Fairfax Media shares jump
Shares in Fairfax Media touched their highest level in more than two years after the trans-Tasman media group reported a sharp improvement in first-half profit.
The company reported net profit after significant items and tax of A$193.8 million (NZ$210m), despite a 1.2 per cent decline in revenues.
Excluding profit from several business sales, it booked an underlying profit of A$93.1m, up 12.1 per cent on the same period last year.
On the ASX, shares in Fairfax Media jumped 22 per cent to A87 cents, easing to A85.5c by late afternoon.
It reported a 48.5 per cent increase in net profit year-on-year for continuing businesses to $86.4m – a result that some thought could not be delivered, chief executive Greg Hywood said.
The revenue declines had been largely offset by cost-cutting, but also by a drive towards new income streams including events, marketing and digital subscriptions, Hywood said.
Many of these new strategies were "counterintuitive" such as reducing circulation by 30 per cent and raising prices at the Sydney Morning Herald and the Age.
"The traditional approach to circulation in Australia ... was that you boost circulation as much as you could possibly do by a whole host of virtual giveaways," Hywood said.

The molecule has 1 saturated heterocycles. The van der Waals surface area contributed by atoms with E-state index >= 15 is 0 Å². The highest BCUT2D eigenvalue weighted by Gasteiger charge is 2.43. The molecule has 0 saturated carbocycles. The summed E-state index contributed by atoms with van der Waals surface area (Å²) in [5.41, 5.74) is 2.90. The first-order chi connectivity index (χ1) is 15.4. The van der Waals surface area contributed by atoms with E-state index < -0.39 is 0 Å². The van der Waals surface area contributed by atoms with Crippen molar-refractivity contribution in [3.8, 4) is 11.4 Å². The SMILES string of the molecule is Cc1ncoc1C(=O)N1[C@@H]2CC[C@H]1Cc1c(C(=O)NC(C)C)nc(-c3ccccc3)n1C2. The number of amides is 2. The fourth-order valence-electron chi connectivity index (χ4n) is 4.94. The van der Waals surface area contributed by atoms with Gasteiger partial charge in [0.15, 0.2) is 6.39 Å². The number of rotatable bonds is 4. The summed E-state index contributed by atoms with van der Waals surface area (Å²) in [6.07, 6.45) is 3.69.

"It was very controversial but what we found was ... we had 30 per cent less circulation but year-on-year we've increased circulation revenue 10 per cent."
Market share and readership were retained, "which just proved we were getting rid of papers people weren't reading".
But Hywood said this would not work for all markets.
Digital subscriptions which Fairfax has introduced in some Australia markets, would be a decision for Fairfax New Zealand, he said.
In the first half, revenues for the New Zealand operations, including the Dominion Post, stuff.co.nz and The Press, fell 6.6 per cent to NZ$205.4m.
However, in Australian dollars revenues rose 4.6 per cent, outpacing Fairfax's Australian metropolitan media, where revenue fell 9.8 per cent.
The New Zealand arm's operating profit was A$37.3m or NZ$42.3m, a 10.4 per cent improvement in Australian dollars, boosted by advertising from local government elections and stabilising property and auto advertising markets.
Asked whether there was a limit to how much cost-cutting could be done to the organisation, Hywood said the company was increasingly finding new sources of revenue.
"People said a few years ago there's no way traditional media companies have got anything other than a bleak future because print advertising goes down and you can't offset it with digital advertising.
"But that's incredibly simplistic."
New opportunities before the company included a scale-up of its events business, and the enormous amounts of data that it could use to identify potential customers for advertisers.
"We have an on-the-ground sales force with brand and reputations that we can lay out for small to medium enterprise digital marketing solutions ... and then there's content marketing.
"You put it all together and you're reshaping the model."
The company declared an interim dividend of A2c per share.